Monday, January 30, 2012
Even as opposition to the war in Viet Nam was on the rise, DC Comics' war titles continued to offer some of the best non-superhero stories and art in comics, albeit set in WWII, mostly thanks to Robert Kanigher and Joe Kubert. CAPT. STORM, here, the wooden-legged PT boat skipper, was generally drawn by Irv Novick who had started out at MLJ back in the thirties and would go on to some renown for Batman and the Flash. As you can see, the Captain tended to go mano-a-mano with the Japanese enemy...a lot.
Friday, January 27, 2012
Dell Comics chose never to subscribe to the Comics Code Authority so they weren't bound by the specific restrictions that stated: Scenes dealing with, or instruments associated with walking dead, torture, vampires and vampirism, ghouls, cannibalism and werewolfism are prohibited.
In 1966, after a brief flirtation with more classic monsters a year or two earlier, Dell launched Frankenstein, Dracula and "Werewolf" as superheroes! All of the titles were short-lived and DRACULA was revived in reprint just a few years later for another failed try at success.
They aren't great comics by anyone's definition but they offer much fun and nostalgia to anyone who appreciates a comic book that's so bad it's good.
Wednesday, January 25, 2012
Tuesday, January 24, 2012
I haven't seen this one but the posters make it look quite a hoot. Caine's first Hollywood film after his success with ALFIE and THE IPCRESS FILE, Shirley at her most delightful point and with reviews comparing it to CHARADE. I am getting a copy as soon as I can. Can't wait!
Monday, January 23, 2012
Saturday, January 21, 2012
Thursday, January 19, 2012
Tuesday, January 17, 2012
Monday, January 16, 2012
Seen above is the Feb/March '66 issue of Charlton's BLUE BEETLE, a title and character that had bounced around from one publisher to another for more than 25 years. Drawn by the much-maligned art team of Bill Fraccio and Tony Tallarico, it is often cited as one of the worst comic books of its day if not of all time.
That issue turned out to be the final issue...until Steve Ditko, recently estranged from Marvel, returned to Charlton and before the end of 1966 had completely redesigned the character in his own inimitable style, as seen here for his debut as a back-up strip in CAPTAIN ATOM. Soon enough, he would get his own title again and it would be Ditko's version on which Alan Moore and Dave Gibbons based WATCHMEN'S Night Owl.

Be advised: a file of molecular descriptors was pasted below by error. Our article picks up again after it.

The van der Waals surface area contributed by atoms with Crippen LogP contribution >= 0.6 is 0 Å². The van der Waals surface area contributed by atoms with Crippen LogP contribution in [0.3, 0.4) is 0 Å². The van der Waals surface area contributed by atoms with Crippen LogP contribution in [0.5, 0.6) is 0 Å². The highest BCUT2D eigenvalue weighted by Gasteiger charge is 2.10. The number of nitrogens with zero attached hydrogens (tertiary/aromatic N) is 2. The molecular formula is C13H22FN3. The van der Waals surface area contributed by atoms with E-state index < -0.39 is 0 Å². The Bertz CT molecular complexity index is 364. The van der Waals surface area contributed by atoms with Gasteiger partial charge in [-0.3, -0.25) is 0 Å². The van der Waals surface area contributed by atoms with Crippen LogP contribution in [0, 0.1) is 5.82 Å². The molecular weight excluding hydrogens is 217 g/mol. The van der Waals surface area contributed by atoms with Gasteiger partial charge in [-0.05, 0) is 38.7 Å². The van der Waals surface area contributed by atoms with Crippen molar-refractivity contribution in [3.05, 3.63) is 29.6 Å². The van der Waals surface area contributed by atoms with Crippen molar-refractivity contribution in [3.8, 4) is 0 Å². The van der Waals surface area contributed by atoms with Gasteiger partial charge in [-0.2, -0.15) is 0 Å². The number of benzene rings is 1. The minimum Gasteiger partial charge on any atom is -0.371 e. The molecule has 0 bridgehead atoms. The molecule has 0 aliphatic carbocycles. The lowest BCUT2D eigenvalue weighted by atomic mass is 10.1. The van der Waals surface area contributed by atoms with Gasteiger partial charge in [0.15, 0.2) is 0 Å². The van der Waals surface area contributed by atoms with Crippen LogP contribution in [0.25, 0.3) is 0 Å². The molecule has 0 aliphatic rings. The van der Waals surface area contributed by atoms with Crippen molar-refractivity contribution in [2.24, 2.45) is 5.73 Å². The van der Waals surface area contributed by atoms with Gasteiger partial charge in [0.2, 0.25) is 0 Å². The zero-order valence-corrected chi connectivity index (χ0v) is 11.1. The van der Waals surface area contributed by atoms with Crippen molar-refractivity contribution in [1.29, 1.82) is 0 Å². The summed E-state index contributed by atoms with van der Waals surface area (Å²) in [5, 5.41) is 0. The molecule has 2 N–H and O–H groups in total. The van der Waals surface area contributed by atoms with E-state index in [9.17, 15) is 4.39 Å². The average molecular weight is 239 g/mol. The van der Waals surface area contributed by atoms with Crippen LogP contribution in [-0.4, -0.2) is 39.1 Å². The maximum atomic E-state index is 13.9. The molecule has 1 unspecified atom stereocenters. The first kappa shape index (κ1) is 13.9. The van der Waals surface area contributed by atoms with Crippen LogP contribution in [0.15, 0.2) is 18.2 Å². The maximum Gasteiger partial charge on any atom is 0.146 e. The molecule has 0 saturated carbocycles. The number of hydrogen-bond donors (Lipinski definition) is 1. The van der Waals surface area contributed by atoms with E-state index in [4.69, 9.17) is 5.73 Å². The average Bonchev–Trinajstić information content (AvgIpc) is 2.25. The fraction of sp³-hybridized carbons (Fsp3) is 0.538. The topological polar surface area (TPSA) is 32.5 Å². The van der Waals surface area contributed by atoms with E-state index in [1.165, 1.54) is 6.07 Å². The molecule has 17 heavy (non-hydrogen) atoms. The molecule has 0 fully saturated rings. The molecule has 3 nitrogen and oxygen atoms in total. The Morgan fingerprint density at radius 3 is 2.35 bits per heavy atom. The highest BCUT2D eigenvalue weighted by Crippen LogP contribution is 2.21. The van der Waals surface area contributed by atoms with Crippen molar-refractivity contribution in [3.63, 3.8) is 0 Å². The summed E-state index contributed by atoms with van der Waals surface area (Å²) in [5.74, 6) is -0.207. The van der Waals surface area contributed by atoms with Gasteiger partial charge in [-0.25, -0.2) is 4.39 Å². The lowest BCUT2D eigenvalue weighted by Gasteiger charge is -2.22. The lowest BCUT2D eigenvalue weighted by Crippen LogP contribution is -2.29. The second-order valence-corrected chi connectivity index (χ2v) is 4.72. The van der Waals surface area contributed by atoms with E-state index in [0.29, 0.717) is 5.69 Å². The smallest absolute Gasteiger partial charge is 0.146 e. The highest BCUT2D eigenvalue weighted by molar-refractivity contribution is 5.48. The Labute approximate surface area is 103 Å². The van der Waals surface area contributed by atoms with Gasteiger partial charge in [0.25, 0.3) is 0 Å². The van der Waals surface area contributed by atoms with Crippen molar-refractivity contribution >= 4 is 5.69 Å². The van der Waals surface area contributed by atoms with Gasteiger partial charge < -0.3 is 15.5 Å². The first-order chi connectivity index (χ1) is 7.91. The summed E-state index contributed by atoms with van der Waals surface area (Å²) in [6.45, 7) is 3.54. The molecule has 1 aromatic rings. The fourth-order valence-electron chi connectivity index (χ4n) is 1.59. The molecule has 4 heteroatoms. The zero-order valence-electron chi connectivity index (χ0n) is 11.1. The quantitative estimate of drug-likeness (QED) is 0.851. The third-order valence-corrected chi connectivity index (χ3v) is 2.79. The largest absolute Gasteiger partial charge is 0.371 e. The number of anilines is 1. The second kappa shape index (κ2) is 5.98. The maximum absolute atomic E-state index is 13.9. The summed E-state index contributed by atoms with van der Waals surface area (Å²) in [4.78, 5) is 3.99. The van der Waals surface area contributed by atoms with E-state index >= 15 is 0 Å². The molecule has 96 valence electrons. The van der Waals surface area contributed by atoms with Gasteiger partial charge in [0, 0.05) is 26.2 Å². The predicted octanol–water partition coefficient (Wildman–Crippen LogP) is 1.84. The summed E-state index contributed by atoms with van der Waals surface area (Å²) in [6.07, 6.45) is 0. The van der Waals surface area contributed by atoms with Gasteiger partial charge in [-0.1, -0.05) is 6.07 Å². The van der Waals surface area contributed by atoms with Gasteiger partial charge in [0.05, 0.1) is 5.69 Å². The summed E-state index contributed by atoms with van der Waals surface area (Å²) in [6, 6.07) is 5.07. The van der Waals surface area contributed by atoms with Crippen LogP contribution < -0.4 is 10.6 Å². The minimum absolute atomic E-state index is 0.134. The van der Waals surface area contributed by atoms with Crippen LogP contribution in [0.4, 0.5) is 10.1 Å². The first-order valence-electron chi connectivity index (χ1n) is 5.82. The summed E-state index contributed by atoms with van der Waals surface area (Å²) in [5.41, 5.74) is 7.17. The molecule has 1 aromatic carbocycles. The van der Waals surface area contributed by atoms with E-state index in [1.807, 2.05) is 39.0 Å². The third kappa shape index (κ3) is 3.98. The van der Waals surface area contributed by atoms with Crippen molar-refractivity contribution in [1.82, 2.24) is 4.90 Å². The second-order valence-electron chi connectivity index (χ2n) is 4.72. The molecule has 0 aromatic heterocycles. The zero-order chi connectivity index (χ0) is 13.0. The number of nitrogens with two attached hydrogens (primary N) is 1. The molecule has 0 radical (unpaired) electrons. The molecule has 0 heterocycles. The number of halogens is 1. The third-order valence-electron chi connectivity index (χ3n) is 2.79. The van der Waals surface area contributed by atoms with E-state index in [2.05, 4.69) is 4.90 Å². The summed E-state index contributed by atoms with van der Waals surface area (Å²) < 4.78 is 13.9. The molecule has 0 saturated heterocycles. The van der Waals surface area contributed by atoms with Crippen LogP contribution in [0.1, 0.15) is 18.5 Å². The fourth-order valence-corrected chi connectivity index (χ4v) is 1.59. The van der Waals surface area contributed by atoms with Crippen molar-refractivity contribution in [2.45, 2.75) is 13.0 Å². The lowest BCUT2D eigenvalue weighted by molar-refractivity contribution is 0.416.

Sunday, January 15, 2012
The book offered the author's quirky take on comic book history--surprisingly making little or no mention of his own role in it as I recall-- but, even better, Golden Age reprints of, among others, Batman, Superman, Captain America, The Sub-Mariner, the Spectre and The Spirit!
Saturday, January 14, 2012
The other CARRY ON film of 1966 (besides CARRY ON COWBOY which we already spotlighted here), CARRY ON SCREAMING remains a popular entry into that long-running series. It starred Harry H. Corbett in what would most likely have been the Sid James role but with regulars Charles Hawtrey, Kenneth Williams, Jim Dale and Joan Sims, there was no question this was a CARRY ON film.
Friday, January 13, 2012
Thursday, January 12, 2012
The much loved/hated BATMAN Tv series premiered 46 years ago tonight. Soon afterwards, the revived comic strip reappeared in newspapers across the land bearing little resemblance to its venerable comic book counterpart and owing much of its campiness to the TV series!
Tuesday, January 10, 2012
Producers rarely knew how to successfully utilize the talents of Paul Lynde but here, in this '66 clip from THE HOLLYWOOD PALACE, he essentially plays the frustrated straight man for, of all people, his BEWITCHED co-star, Elizabeth Montgomery. Liz is almost surprisingly silly and Paul's frustration builds. The two show a rare chemistry that adds to the scene and the humor.
Monday, January 9, 2012
The recent movie may not have lived up to expectations but DC's GREEN LANTERN was another of my earliest favorite comic books. It was also the first one I ever wrote a fan letter to (although it went unpublished). Gil Kane was the artist on these and became an immediate favorite.